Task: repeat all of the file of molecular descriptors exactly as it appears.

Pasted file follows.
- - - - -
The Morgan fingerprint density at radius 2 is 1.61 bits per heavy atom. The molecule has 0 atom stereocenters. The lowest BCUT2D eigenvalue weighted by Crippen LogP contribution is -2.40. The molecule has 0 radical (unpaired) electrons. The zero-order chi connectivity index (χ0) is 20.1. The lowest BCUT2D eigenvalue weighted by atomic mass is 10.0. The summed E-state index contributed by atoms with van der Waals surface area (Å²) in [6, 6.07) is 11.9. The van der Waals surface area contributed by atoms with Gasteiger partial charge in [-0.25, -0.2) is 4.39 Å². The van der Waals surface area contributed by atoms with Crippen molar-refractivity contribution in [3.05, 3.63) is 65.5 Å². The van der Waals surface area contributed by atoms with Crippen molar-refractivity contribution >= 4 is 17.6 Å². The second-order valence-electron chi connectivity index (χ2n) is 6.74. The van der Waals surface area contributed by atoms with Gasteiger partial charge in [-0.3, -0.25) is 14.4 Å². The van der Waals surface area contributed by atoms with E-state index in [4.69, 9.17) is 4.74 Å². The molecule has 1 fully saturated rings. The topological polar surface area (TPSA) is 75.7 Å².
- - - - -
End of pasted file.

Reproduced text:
The Morgan fingerprint density at radius 2 is 1.61 bits per heavy atom. The molecule has 0 atom stereocenters. The lowest BCUT2D eigenvalue weighted by Crippen LogP contribution is -2.40. The molecule has 0 radical (unpaired) electrons. The zero-order chi connectivity index (χ0) is 20.1. The lowest BCUT2D eigenvalue weighted by atomic mass is 10.0. The summed E-state index contributed by atoms with van der Waals surface area (Å²) in [6, 6.07) is 11.9. The van der Waals surface area contributed by atoms with Gasteiger partial charge in [-0.25, -0.2) is 4.39 Å². The van der Waals surface area contributed by atoms with Crippen molar-refractivity contribution in [3.05, 3.63) is 65.5 Å². The van der Waals surface area contributed by atoms with Crippen molar-refractivity contribution >= 4 is 17.6 Å². The second-order valence-electron chi connectivity index (χ2n) is 6.74. The van der Waals surface area contributed by atoms with Gasteiger partial charge in [-0.3, -0.25) is 14.4 Å². The van der Waals surface area contributed by atoms with E-state index in [4.69, 9.17) is 4.74 Å². The molecule has 1 fully saturated rings. The topological polar surface area (TPSA) is 75.7 Å².